Pastors and church leaders must count on their leadership teams! The more you build intentional leadership in your ministry, the better chance of setting your church up for long term success – even after you’re no longer in leadership.
Whether you are a pastor leading a committee, a chair of a committee or a church committee member, here are ten principles that may help you focus, engage as a team and move forward.
Concentrate On Directions And Policies, Not Management
When a committee begins to manage details, it becomes overwhelmingly tedious and ineffective. Setting direction will get the most bang for the buck from your leaders and committee members.
Spend More Time On Future Plans Than Present Issues
Committees, as a general rule, should spend more time talking about future plans. Take a look at your next agenda and mark the items that relate to the future direction and vision of the church. If it’s too lopsided toward putting out current fires, figure out a way to solve present day issues quickly, then move on to planning, dreaming and strategizing for the future of your church.
Build Meetings Around Big Points, Not Small Ones
As you are creating your agenda, be sure to build the meeting around the big rocks – what are the foundational things that need to be discussed in conversation? Work on those first and foremost.
Craft Your Meeting Agenda Well And In Advance
Don’t have a meeting without an agenda. Be sure you know what needs to be covered and use the best practices for circulating the agenda in advance, holding the conversation to the topic at hand, etc.
A committee trying to plan out details together will take forever! It may feel like you are doing something, but in reality, valuable time is being wasted. Committees must delegate management, planning and other tasks to individuals, other leaders or sub-teams.
Refine, Don’t Design
Board meetings are not good places to design nitty gritty programming and ministries. There may be a time when some questions need to be asked of those in charge. There may be some needed accountability for an area of ministry or department that is lagging behind. Committees need to step in and help refine things, but don’t get involved in daily operations. It will become impossible.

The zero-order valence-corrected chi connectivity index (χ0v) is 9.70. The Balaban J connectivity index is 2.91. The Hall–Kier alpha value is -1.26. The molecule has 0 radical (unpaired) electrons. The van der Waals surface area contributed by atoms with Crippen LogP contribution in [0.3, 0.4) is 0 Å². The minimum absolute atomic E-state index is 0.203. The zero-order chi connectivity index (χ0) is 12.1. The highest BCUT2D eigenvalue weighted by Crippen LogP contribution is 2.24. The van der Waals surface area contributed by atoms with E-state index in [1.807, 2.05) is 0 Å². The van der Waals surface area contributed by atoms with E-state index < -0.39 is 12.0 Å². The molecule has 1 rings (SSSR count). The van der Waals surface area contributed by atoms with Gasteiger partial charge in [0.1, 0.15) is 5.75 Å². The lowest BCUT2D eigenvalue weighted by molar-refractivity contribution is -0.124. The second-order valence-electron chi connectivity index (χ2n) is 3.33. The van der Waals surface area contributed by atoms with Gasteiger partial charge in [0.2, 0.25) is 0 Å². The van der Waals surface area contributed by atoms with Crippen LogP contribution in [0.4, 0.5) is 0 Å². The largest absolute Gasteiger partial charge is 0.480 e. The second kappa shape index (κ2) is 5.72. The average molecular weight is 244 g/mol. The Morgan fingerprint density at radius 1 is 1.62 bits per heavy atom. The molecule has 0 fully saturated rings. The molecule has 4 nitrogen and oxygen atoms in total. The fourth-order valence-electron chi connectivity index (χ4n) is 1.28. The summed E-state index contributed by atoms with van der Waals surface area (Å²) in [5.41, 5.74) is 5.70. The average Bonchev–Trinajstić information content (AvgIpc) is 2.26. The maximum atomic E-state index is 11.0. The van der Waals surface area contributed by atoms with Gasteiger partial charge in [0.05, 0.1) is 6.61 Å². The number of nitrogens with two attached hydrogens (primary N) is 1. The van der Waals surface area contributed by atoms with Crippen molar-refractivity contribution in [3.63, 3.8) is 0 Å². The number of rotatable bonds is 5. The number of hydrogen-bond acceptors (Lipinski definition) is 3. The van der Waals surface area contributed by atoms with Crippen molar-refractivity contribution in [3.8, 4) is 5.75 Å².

Stay Within Time Parameters
Meetings should start on time and end on time. This is not only a good habit, but it’s a gift to give to your people and a great culture of which to be a part.
Schedule Some Of Your Meetings To Focus Heavily On Prayer
You should invest time at each meeting for prayer and you should encourage committee members to pray for their work together and the church. Additionally, some meetings should be set aside to focus solely on prayer. I knew of a church once where all the newly formed committees met in January (or for the first time) and just prayed for the church and the ministries. That was their only agenda item.
Agree On And Stick To Principles For Decision Making
It’s easy to come away from a meeting with very little decided. Determine the principles you will use for making decisions and stick to it. It doesn’t matter what system you use, as long as you all agree and use it effectively.
Communicate Committee Work To Your Congregation
Figure out ways to regularly communicate the important work and ministry of committees in your church. Highlight what is being accomplished. Thank people who are serving. Allow the work to inspire the congregation to continue serving in ministry and to encourage and strengthen those serving on the board.
Most of this list comes from a book I just read called High Impact Church Boards, and though this book is out of print, the author has offered to send a PDF to anyone who is interested.